German Women in the Nineteenth Century: A Social History

By John C. Fout | Go to book overview

Prelude to Consciousness
Amalie Sieveking and the Female Association for the Care of the Poor and the Sick

CATHEMNE M. PRELINGER

A perennial task for the historian of women is the reassessment of preconditions for the development of feminism and the identification of circumstances under which women can function independently to initiate social change in their own behalf. Women's historians have increasingly rejected models of victimization and recognize women's responsibility in shaping their own lives. Occasionally what appears to the historian to be no more than cooperation in support of patriarchy is in fact the innovative pursuit of self-interest, autonomy, and power as women themselves perceive it within the possibilities of contemporary circumstances. 1 This essay examines the work of one such woman, Amalie Sieveking ( 1794-1859).

Sieveking was a member of the Hamburg patriciate, daughter and granddaughter of senators, niece of a syndic, and cousin of another syndic who was one of Hamburg's principal early-nineteenth-century diplomats. Because her outlook is and was uncongenial to feminists, her role as a liberator of women has been neglected, but, within the German context, she was a pioneer. She made philanthropic activity available to women at a time when, unlike the situation in England, organized Protestant charity was monopolized by men, and she did so not simply to improve the quality of charity but to improve the quality of women's lives. As she indicated in a speech before an audience in Bremen in 1841, nearly a decade after she had founded the Female Association for the Care of the Poor and the Sick (Weiblicher Verein für Armen-und Krankenpflege):

-118-

Notes for this page

Add a new note
If you are trying to select text to create highlights or citations, remember that you must now click or tap on the first word, and then click or tap on the last word.
One moment ...
Default project is now your active project.
Project items
Notes
Cite this page

Cited page

Style
Citations are available only to our active members.
Buy instant access to cite pages or passages in MLA 8, MLA 7, APA and Chicago citation styles.

(Einhorn, 1992, p. 25)

(Einhorn 25)

(Einhorn 25)

1. Lois J. Einhorn, Abraham Lincoln, the Orator: Penetrating the Lincoln Legend (Westport, CT: Greenwood Press, 1992), 25, http://www.questia.com/read/27419298.

Note: primary sources have slightly different requirements for citation. Please see these guidelines for more information.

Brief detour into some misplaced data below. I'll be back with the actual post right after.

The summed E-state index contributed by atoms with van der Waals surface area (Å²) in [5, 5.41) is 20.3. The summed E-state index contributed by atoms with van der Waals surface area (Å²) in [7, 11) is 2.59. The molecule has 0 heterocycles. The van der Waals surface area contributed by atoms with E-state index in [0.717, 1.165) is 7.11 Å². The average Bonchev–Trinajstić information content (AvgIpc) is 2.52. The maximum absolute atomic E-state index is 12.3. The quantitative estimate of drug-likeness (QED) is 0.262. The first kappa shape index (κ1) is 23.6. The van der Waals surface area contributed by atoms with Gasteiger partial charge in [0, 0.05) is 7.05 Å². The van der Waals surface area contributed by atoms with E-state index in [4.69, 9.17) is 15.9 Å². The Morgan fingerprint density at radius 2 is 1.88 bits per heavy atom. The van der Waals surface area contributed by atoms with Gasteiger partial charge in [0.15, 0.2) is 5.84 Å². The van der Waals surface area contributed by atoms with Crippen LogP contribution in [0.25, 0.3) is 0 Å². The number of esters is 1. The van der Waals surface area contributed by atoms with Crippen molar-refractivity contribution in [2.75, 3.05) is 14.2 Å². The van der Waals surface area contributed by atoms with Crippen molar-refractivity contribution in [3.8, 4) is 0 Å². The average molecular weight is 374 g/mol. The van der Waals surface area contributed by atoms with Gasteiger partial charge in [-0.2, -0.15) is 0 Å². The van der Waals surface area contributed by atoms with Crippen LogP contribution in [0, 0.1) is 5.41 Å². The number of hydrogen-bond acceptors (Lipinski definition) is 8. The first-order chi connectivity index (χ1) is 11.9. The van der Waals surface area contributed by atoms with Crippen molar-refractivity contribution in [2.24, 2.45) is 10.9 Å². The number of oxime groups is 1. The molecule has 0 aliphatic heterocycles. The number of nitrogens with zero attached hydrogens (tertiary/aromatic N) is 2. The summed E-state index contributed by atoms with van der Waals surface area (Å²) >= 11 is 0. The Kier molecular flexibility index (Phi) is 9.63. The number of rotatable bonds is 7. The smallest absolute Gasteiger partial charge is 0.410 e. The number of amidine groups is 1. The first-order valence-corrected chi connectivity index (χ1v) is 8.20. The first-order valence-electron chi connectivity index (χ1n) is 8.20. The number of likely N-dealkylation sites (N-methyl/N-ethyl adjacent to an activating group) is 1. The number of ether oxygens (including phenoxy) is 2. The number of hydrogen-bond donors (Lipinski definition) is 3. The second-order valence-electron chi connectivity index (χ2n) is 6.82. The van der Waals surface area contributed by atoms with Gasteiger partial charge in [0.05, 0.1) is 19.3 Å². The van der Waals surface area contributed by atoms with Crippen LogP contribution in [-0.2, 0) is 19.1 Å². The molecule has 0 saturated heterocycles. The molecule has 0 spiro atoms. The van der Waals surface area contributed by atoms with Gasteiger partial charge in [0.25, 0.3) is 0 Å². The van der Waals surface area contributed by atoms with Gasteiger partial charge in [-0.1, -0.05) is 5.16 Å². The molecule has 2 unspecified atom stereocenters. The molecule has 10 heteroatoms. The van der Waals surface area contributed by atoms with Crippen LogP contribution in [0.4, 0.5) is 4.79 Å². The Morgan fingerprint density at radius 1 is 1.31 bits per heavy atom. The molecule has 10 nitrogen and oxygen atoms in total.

Cited page

Bookmark this page
German Women in the Nineteenth Century: A Social History
Table of contents

Table of contents

Settings

Settings

Typeface
Text size Smaller Larger Reset View mode
Search within

Search within this book

Look up

Look up a word

  • Dictionary
  • Thesaurus
Please submit a word or phrase above.
Print this page

Print this page

Why can't I print more than one page at a time?

Help
Full screen
Items saved from this book
  • Bookmarks
  • Highlights & Notes
  • Citations
/ 439

matching results for page

    Questia reader help

    How to highlight and cite specific passages

    1. Click or tap the first word you want to select.
    2. Click or tap the last word you want to select, and you’ll see everything in between get selected.
    3. You’ll then get a menu of options like creating a highlight or a citation from that passage of text.

    OK, got it!

    Cited passage

    Style
    Citations are available only to our active members.
    Buy instant access to cite pages or passages in MLA 8, MLA 7, APA and Chicago citation styles.

    "Portraying himself as an honest, ordinary person helped Lincoln identify with his audiences." (Einhorn, 1992, p. 25).

    "Portraying himself as an honest, ordinary person helped Lincoln identify with his audiences." (Einhorn 25)

    "Portraying himself as an honest, ordinary person helped Lincoln identify with his audiences." (Einhorn 25)

    "Portraying himself as an honest, ordinary person helped Lincoln identify with his audiences."1

    1. Lois J. Einhorn, Abraham Lincoln, the Orator: Penetrating the Lincoln Legend (Westport, CT: Greenwood Press, 1992), 25, http://www.questia.com/read/27419298.

    Cited passage

    Thanks for trying Questia!

    Please continue trying out our research tools, but please note, full functionality is available only to our active members.

    Your work will be lost once you leave this Web page.

    Buy instant access to save your work.

    Already a member? Log in now.

    Search by... Author
    Show... All Results Primary Sources Peer-reviewed

    Oops!

    An unknown error has occurred. Please click the button below to reload the page. If the problem persists, please try again in a little while.